Central Virginia Organic Gardener

"And 'tis my faith that every flower enjoys the air it breathes." - William Wordsworth, 1798

Friday, August 26, 2011

Garden Prep for a Hurricane

:[NOAA image of impact area of Irene]

There are a few things you can do to protect your garden, and home, in high winds, like hurricane Irene:
1. Move potted plants indoors to a garage or shed or any sheltered area you have (even a crawlspace below your house or deck).
2. Tip potted plants too large to move on their sides, in an angle that will not roll with the wind.
3. Take down any hanging plant-and anything that can act as a missile in high winds: bird feeders and houses, my bottle tree, garden ornaments! Bring in anything loose- watering cans, tools, stakes that are not holding plants up.
4. Harvest any fruits or vegetables that are ready or will ripen indoors, like "breaker" tomatoes. Root crops can stay in the ground, but might be flooded out.
5. Pick flowers that will be destroyed to enjoy indoors.
6. Set up that rain barrel to capture some of the deluge.
Happy gardening! Stay safe!
Addendum: Betsy Franz has more prep tips, including removing weak and fallen branches: go to http://www.metro-dc-lawn-garden-blog.com/2011/08/25/hurricane-preparations-for-your-landscape/

Monday, August 22, 2011

Update to "Pretty, but noxious"

A list of invasive plants in Virginia can be found at:


Another invasive (but moderately so- it is not difficult to pull) is pictured above- the obedient plant Physostegia virginiana- this plant is a native, not an exotic, and can spread quickly through a garden. It is pretty, but think about it before you buy one!
Happy gardening!

Sunday, August 21, 2011

Pretty, But "Noxious"

Sorry, this is the "do as I say, not as I do" kind of advice. Morning glories (Ipomoeas) in all their "glory" are very pretty flowers (see above). However, many state agricultural departments list it as a "noxious weed" and try to eradicate it (though Virginia seems t0 list only purple loosestrife and European wand loosestrife as noxious). Morning glory seeds, which you can buy at garden centers, will quickly grow up fences and other plants and eventually present a smothering blanket. They tolerate poor, dry soils well and produce many seeds. Stop this vine once you see it, or, if you must have it, at least cut it back before it sets seed. Why is this a "do as I say, not as I do" blog entry? See the photo below- this is not the only point of morning glory invasion I have to deal with- and soon!Happy gardening! And weeding!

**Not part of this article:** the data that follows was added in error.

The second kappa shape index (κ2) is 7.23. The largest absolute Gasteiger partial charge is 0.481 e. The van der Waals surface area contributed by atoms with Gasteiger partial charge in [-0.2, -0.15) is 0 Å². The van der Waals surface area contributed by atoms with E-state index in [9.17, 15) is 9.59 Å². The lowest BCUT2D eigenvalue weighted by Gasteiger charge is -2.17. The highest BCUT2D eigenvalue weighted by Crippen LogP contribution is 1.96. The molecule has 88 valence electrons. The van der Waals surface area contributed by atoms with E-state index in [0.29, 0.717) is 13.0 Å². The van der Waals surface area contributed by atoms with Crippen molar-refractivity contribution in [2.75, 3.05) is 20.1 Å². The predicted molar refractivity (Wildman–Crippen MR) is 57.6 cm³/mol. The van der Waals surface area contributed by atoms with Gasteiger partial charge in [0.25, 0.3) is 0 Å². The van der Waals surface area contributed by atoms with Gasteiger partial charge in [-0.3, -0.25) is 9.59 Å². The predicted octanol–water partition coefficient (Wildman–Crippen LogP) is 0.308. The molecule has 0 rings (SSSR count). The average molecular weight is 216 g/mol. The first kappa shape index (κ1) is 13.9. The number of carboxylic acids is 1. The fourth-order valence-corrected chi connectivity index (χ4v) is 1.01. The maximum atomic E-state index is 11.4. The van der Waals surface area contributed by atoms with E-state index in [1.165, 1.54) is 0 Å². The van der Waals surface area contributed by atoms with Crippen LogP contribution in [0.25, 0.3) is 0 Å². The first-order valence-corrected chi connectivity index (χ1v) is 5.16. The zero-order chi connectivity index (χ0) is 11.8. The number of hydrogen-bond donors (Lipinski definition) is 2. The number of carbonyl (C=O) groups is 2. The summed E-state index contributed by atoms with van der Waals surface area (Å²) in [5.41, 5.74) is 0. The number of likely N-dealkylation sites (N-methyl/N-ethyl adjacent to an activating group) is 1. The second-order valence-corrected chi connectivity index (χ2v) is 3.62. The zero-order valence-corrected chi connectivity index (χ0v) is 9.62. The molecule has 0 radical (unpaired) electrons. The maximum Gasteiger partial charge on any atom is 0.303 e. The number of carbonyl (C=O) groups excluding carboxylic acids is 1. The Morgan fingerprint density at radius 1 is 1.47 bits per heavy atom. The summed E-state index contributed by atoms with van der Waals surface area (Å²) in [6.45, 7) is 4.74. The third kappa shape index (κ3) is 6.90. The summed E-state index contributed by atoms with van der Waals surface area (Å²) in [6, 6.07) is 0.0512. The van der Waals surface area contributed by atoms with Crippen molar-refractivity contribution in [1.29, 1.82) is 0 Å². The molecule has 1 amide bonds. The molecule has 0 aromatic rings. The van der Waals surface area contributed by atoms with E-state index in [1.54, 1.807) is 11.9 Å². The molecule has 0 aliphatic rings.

Sunday, August 14, 2011

Potted Pepper Success

After lack of success with peppers planted in the ground, I began to pot then up and have had success. A few words of advice: the bigger the pot the better- use at least a 5 gallon pot for full sized bell peppers, though chili peppers can use a smaller pot. Plastic pots, with drain holes, drain well but do not dry out as fast as terra cotta. Use regular potting soil, adding organic fertilizer according to package directions, plus one tablespoon Epsom salts for the magnesium. Above are photos of my loaded red bell pepper and my orange pimento plants. So, if you have trouble with in-ground peppers, try potting them up!
Happy gardening!

Sunday, August 7, 2011

Lavender Touch Eggplant

I have grown many varieties of eggplant- the standard black beauty, Ichiban Asian, green ad white, but none have been as productive as Lavender Touch eggplant (I got the seeds from Pinetree Garden Seeds at www.superseeds.com though I am sure other companies carry them). Sometimes eggplant can be difficult to grow- you have to wait until it really warms up to plant them, about 2 weeks after the last frost date. They can be plagued by flea beetles if not grown under cover until they are big enough to outgrow the beetle damage. They are relatively heavy feeders. But this particular eggplant, aside from being lovely and tasty, is very productive in my central VA garden. This year my efforts to grow it under cover were foiled by my dog and many birds who tore at the floating row cover and the plants still took off and are pumping out fruit even in this hot weather!
Eggplants can be roasted and preserved for winter eating in baba ganooj (that tasty eggplant spread often on mezze plates) or Indian and Asian dishes that require roasted eggplant. Simply wash and top the eggplant, dry it, place in a roasting pan that has been brushed with olive oil. Brush the skin of the eggplants with more olive oil and sprinkle with some salt (I use large grain sea salt). Roast in a 350 degree oven for 45 mins, allow to cool, scrape out and freeze the flesh. Yum!
Happy gardening (and eating!)